Mian Jalal-Ud-Din, C.J.
1. These bunch of cases in the nature of appeals, revisions, and references have been referred to the Full Bench and raise common questions of law of general importance relating to interpretation of Section 19 (3) (e) and Section 25 of the Jammu and Kashmir Agrarian Reforms Act of 1976, (Act No. XVII of 1976), for short, to be referred to as the 'Act of 1976'. It has been debated that by virtue of the operation of the above mentioned Sections, jurisdiction of civil courts to decide all causes relating to land as defined in the Act of 1976 is barred as the law aims at completely ousting the jurisdiction of civil courts from taking cognizance of all such cases. It will be appropriate to give a brief sketch of the facts of each case:
(i) Jagtu v. Badri and Ors. is L. P. A. No. 14 of 1972 against the judgment and decree dated 29-11-1971 of Jaswant Singh, J. (as his Lordship then was). The appeal arises out of a suit for possession of agricultural land based on the right of prior purchase. The plaintiff claimed the right of prior purchase on the ground that he was the tenant of a part of the land. A question has been raised in the appeal that because of Section 25 read with Section 19 (3) (e) of the Act of 1976, the jurisdiction of the civil courts to settle, decide, or deal with any question or to determine any matter arising out of the Act of 1976, is barred. The jurisdiction to decide such matters vests exclusively with the authority appointed and, therefore, the appeal should be transferred to the Collector having jurisdiction in the case. The Division Bench seized of the appeal was of the opinion that in view of the general importance of the question raised, the matter, be referred to Full Bench.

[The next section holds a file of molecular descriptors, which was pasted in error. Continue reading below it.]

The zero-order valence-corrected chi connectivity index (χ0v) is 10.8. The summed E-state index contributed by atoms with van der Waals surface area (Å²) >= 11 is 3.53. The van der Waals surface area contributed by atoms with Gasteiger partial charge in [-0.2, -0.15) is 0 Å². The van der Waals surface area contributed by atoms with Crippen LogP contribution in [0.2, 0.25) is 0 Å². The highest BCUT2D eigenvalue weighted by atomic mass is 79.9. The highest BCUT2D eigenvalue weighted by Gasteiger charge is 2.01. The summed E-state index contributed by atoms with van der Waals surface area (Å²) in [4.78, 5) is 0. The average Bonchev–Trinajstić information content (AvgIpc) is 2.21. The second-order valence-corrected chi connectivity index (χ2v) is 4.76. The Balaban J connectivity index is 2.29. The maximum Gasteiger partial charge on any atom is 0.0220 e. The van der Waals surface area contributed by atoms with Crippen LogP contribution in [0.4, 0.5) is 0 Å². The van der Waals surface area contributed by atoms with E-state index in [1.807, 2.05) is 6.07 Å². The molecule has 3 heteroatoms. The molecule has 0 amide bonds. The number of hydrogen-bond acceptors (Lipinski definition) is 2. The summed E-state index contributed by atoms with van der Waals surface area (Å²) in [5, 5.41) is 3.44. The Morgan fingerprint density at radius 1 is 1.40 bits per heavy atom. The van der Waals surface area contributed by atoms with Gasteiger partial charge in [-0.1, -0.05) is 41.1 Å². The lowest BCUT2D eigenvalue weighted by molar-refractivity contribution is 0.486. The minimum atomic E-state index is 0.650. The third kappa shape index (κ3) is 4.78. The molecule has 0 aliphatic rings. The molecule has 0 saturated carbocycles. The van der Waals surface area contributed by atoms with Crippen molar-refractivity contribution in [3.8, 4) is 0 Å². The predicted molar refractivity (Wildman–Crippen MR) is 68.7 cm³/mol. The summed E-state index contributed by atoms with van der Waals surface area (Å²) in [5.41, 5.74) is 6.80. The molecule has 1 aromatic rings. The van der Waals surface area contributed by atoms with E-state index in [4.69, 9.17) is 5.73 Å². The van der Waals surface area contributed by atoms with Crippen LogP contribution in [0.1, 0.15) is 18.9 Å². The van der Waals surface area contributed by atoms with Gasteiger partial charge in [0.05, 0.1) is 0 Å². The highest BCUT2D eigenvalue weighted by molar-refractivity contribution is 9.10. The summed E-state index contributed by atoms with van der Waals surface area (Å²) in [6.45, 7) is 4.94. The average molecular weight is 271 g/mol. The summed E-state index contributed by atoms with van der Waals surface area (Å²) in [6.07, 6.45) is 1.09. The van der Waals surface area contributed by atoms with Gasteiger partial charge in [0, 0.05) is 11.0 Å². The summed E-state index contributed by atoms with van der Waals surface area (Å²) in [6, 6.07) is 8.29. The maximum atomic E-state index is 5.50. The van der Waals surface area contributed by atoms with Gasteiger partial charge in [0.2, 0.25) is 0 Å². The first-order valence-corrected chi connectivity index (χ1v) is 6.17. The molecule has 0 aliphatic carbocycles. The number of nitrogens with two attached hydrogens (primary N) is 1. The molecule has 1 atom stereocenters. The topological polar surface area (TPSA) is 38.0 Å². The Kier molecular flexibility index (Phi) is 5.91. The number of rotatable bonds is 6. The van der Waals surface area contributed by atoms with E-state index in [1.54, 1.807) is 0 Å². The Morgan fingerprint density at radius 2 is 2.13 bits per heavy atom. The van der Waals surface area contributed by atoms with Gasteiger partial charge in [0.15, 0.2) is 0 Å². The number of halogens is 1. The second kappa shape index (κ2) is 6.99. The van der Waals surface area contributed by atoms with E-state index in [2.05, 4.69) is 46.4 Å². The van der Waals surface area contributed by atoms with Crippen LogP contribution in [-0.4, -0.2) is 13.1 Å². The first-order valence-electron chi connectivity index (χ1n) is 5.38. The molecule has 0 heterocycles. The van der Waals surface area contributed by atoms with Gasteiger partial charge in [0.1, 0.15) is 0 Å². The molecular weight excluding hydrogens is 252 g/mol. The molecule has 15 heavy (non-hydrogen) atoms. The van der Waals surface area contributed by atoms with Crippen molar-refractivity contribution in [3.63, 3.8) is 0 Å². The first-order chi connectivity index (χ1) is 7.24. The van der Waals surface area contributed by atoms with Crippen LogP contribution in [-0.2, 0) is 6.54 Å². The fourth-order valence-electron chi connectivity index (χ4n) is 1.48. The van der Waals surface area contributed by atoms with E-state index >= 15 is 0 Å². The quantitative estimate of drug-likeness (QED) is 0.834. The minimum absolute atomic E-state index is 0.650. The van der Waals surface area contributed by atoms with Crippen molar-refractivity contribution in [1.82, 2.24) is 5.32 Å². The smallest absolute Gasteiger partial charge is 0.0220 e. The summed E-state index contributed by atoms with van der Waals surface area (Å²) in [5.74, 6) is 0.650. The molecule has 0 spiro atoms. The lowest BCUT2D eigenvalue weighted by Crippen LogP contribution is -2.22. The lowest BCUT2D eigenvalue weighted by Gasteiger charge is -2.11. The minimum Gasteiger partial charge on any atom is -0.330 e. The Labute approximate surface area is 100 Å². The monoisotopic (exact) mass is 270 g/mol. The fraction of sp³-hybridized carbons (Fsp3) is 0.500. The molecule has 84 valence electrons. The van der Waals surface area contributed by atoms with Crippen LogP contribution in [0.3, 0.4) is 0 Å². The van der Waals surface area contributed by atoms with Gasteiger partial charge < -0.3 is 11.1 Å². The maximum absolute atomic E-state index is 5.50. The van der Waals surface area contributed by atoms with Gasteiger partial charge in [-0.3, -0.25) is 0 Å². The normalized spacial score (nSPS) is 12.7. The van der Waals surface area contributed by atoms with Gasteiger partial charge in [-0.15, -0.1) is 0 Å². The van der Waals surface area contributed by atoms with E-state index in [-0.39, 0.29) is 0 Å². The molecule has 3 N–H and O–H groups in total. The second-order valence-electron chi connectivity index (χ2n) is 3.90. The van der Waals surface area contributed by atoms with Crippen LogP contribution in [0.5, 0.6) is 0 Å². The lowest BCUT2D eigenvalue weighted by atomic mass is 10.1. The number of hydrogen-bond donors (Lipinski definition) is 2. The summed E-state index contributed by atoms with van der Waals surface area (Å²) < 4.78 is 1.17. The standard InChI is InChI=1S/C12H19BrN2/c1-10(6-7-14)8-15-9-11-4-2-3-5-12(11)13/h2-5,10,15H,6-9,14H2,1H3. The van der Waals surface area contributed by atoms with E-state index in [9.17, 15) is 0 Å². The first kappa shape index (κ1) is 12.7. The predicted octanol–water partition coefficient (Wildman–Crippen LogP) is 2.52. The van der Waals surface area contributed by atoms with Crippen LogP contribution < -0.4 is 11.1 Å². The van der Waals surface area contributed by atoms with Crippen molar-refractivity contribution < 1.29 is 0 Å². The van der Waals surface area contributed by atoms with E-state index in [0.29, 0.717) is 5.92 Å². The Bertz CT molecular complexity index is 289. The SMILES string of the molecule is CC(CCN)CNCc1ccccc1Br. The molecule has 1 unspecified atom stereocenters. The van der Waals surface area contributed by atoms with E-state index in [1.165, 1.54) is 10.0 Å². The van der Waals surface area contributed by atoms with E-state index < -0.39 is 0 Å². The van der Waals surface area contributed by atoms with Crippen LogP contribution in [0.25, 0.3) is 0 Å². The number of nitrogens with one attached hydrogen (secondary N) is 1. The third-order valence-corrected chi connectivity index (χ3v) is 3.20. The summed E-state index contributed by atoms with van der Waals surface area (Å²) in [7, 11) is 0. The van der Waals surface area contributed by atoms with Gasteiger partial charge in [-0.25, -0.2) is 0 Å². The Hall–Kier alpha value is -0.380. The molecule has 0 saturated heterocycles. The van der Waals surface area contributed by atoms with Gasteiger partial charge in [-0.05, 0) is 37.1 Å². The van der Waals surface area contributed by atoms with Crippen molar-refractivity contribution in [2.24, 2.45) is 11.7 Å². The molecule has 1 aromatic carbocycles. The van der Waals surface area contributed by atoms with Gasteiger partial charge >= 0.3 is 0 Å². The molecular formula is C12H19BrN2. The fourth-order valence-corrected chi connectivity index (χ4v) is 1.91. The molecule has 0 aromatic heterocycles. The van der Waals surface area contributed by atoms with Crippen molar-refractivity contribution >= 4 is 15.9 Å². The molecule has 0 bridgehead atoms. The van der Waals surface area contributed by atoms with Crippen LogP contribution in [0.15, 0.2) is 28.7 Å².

(ii) Mst. Bhadoon v. Sant Singh is Civil Second Appeal No, 49 of 1973. The question raised in the appeal is in regard to the validity of the gift deed pertaining to agricultural land.
(iii) Abdul Rashid v. Mohammad Din, Civil Second Appeal No. 19 of 1974. This appeal raises the question with regard to the cancellation of the gift deed affecting agricultural land.
(iv) Thakur Dass v. Dev Raj and Ors. Appeal No. 63 of 1974 also raises a question regarding the validity of the deed of gift affecting the agricultural land.
(v) Sunder Dass v. Ram Nath is Civil Second Appeal No. 75 of 1974, and arises out of the judgment and decree of the District Judge Poonch/Rajouri in a suit for exercise of right of prior purchase on the ground that the appellant is the co-sharer in the land which is admittedly agricultural land as defined in the Act.
(vi) Gulzar Begum v. Syed Mohammad is Civil Second Appeal No. 37 of 1976 against the judgment of the District Judge, Poonch. The Appeal arises out of a suit for permanent injunction in respect of the land alleged to be in possession of the plaintiff. The case of the plaintiff is that the defendant obstructs and threatens to interfere with her possession on the suit land.
(vii) Habib Ullah v. Chet Ram is Civil Second Appeal No. 8 of 1974 and arises out of an application for execution of the decree for possession. The appellant has raised an objection that he held the land as tenant and that he had purchased the land from one Ghulam Mohamad. He had thus become the owner of the suit land and could not, therefore, be ejected.
(viii) Anand Ram v. Cheeru is Civil Appeal No. 44 of 1974, in which the plaintiff has alleged that the suit land was ancestral property and that the property has vested in the plaintiff. The mutation of the land effected in favour of the Mst. Kali was illegal and ineffective as she was never in possession of the land and the Kotha. The plaintiff also claimed the land on the basis of adverse possession. The plaintiff prayed that the gift deed executed was illegal and, ineffective. He also prayed for possession of the said land.